Monday, 21 June 2010

Summer solstice

Capsicum cardenasii
I have tried to grow this species from different seed sources during the years, but I have never really managed to get it to enjoy it on my balcony. Hoping for the best this year.

The flowers don't look like other cardenasii that I have grown, but I think they are beautiful anyway!

If you want to compare with my other cardenasii pictures, you find them here:

Another name for Capsicum cardenasii is ulupica, and it is believed to be the 'mother' of all Capsicum. That leads me to show a flower picture of one of my other varieties that I grow this year.

Rocopica is a cross between a rocoto (Capsicum pubescens) and cardenasii. Also with purple flowers.

This plant is from seeds that I started in 2008, so I have kept it for some years. It seems to enjoy the Stockholm climate a lot, because last year it produced lots and lots of fruits. And it seems to like it even this year. So that's nice :-) Here is a picture from last year. The fruits are very hot, with an intense heat.

More rocopica pictures here:

Wishing you all a nice summer solstice!


Sunday, 13 June 2010

After the storm

Yesterday we had very strong winds all day and all through the evening.

In other words - that was not a good day for chile plants on a balcony in Stockholm. Chile plants are not fond of strong winds.

Examining the plants this morning was not fun. My cheiro from Recife has lost all the leaves. The leaves on the cardenasii is dry and lifeless. Branches are broken, and fruits have dropped.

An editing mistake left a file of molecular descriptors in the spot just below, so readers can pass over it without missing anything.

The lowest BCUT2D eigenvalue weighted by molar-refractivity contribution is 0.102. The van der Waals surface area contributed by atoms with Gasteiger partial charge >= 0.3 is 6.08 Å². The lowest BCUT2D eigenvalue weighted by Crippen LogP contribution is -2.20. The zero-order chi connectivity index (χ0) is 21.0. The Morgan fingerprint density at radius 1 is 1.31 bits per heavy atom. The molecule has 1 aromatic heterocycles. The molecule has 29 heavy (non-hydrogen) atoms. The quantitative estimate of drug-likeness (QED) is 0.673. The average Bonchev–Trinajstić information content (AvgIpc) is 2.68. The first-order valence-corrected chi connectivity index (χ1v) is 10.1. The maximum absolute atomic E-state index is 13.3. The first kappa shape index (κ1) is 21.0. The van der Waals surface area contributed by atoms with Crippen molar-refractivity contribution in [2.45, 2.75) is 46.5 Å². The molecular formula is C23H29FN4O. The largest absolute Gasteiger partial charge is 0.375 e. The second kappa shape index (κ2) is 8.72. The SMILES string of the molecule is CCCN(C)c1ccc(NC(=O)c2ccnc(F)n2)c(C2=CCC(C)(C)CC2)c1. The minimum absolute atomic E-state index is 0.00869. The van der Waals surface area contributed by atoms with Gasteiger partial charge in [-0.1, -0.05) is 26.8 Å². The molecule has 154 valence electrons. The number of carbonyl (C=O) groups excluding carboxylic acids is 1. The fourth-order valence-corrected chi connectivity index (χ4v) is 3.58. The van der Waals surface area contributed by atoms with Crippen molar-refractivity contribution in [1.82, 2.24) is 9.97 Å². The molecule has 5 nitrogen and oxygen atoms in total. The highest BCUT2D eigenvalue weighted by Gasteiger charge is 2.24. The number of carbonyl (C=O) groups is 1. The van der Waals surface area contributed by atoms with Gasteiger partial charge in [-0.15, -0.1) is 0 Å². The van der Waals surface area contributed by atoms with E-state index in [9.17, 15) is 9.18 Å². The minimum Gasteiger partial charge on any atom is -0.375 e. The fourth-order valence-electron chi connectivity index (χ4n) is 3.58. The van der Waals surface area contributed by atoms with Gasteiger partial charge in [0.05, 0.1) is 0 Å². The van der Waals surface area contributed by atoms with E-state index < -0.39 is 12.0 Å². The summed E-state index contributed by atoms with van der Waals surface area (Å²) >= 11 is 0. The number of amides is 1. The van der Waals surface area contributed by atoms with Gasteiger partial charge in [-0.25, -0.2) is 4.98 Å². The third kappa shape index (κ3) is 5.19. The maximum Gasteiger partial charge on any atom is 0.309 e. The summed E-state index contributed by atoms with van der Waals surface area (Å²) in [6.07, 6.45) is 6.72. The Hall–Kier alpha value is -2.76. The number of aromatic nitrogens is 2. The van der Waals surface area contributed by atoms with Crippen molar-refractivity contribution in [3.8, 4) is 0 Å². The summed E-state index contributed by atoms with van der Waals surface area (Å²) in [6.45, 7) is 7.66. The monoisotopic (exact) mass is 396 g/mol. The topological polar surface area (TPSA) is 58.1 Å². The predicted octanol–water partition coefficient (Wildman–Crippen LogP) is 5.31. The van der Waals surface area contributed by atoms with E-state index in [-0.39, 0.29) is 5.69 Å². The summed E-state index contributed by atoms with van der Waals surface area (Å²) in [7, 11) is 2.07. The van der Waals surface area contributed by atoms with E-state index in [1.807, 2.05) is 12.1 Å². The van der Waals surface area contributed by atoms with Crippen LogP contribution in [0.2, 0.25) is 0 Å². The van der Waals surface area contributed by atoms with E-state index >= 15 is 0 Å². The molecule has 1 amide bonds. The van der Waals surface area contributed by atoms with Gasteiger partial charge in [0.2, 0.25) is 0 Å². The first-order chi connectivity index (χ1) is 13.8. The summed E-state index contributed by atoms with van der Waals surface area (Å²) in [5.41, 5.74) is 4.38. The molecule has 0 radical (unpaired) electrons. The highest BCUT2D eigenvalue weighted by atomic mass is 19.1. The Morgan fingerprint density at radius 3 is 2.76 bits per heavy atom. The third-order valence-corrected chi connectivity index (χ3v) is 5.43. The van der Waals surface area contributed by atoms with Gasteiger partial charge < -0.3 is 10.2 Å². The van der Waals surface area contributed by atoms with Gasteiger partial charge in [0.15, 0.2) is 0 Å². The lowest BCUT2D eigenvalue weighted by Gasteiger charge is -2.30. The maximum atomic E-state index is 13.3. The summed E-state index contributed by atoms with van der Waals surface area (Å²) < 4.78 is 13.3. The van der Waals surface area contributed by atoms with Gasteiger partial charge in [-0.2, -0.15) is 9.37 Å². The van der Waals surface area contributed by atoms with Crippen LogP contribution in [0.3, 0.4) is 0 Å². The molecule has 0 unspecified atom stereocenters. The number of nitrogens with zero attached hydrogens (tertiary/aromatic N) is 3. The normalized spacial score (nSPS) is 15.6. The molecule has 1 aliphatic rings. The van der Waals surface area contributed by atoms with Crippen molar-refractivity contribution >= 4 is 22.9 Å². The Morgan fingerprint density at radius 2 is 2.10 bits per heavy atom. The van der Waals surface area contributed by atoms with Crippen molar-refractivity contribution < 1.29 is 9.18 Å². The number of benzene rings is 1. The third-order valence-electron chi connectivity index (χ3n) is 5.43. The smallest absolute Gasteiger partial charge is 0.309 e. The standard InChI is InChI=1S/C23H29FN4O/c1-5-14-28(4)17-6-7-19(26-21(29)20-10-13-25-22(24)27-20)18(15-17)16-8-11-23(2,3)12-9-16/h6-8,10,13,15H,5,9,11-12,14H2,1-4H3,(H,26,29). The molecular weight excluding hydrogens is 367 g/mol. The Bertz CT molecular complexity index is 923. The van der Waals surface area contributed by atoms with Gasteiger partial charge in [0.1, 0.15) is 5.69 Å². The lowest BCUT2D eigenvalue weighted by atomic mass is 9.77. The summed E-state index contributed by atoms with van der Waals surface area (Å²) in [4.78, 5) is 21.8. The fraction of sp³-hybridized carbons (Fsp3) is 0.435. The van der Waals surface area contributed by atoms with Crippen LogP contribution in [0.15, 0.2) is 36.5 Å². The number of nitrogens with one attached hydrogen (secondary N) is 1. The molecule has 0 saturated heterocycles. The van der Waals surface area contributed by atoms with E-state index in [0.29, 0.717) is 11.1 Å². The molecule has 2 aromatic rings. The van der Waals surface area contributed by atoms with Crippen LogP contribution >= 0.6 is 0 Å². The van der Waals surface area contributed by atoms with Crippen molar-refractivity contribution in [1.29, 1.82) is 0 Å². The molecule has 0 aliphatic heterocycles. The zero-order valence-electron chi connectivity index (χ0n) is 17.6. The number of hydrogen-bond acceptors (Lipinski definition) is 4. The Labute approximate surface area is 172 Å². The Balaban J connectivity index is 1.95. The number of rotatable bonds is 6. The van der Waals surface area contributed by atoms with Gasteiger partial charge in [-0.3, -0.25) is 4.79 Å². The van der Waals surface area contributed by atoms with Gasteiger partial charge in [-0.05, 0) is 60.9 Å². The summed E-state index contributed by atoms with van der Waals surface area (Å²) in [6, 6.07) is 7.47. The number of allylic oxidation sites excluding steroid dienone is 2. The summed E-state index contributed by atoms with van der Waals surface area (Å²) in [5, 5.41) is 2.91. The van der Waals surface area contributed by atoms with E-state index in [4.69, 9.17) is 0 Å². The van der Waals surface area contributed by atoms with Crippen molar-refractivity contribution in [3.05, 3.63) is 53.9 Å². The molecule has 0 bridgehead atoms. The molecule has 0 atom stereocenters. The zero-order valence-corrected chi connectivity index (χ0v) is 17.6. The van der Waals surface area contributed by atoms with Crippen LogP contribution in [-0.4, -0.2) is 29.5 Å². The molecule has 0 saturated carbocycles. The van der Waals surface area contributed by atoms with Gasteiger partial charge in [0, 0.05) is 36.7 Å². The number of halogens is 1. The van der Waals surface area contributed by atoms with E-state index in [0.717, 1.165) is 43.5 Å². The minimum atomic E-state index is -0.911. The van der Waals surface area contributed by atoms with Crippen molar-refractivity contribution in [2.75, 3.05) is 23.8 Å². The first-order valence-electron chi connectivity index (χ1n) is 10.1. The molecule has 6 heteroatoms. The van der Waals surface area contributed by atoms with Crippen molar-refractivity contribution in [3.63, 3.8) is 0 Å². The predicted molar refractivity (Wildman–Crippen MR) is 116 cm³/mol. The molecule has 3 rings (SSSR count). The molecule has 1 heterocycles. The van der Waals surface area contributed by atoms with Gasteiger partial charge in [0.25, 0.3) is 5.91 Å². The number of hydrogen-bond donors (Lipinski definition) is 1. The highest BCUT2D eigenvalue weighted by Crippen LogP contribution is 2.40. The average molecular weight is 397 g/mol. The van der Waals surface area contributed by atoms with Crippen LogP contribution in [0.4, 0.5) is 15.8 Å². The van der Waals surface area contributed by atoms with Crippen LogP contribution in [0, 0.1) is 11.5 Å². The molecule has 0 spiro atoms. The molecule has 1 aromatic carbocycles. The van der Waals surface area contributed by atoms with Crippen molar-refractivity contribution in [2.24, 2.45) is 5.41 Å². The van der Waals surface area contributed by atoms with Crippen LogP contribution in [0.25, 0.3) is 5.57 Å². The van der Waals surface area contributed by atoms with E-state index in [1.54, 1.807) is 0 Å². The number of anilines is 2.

I will let the plants be until tonight, but I will need to dust off my barber skills, and start cutting them. Hoping that they after all are OK.

Sunday, 6 June 2010

Making powder in June

Always the question - what to do with all the chiles?

When we were in Goa, India a year ago, I bought some dried chiles from a woman in a grocery tent. I'm growing this variety this year, and it is slowly gaining size. But still no flowers. Anyway, I decided to make a powder from the remaining pods. A good, moderate heat. In other words - a powder that can be used in everyday cooking.

Another favorite of mine is pimenta cumari. A quite common variety in Brazil. I've grown cumari in different species - both C. baccatum and C. praetermissum, so there is not only "one" cumari variety. This is how they look dried. Tepin-sized pods.

And here is a picture with immature pods. Very nice plant.

Some more examples can be found here:
and here

More help from my friends

Ladybugs are my favorites when it comes to visitors in my chile pepper garden.

So, it makes me even happier when I see that they enjoy themselves on the plants :-)

Actually I didn't know that they did it this way.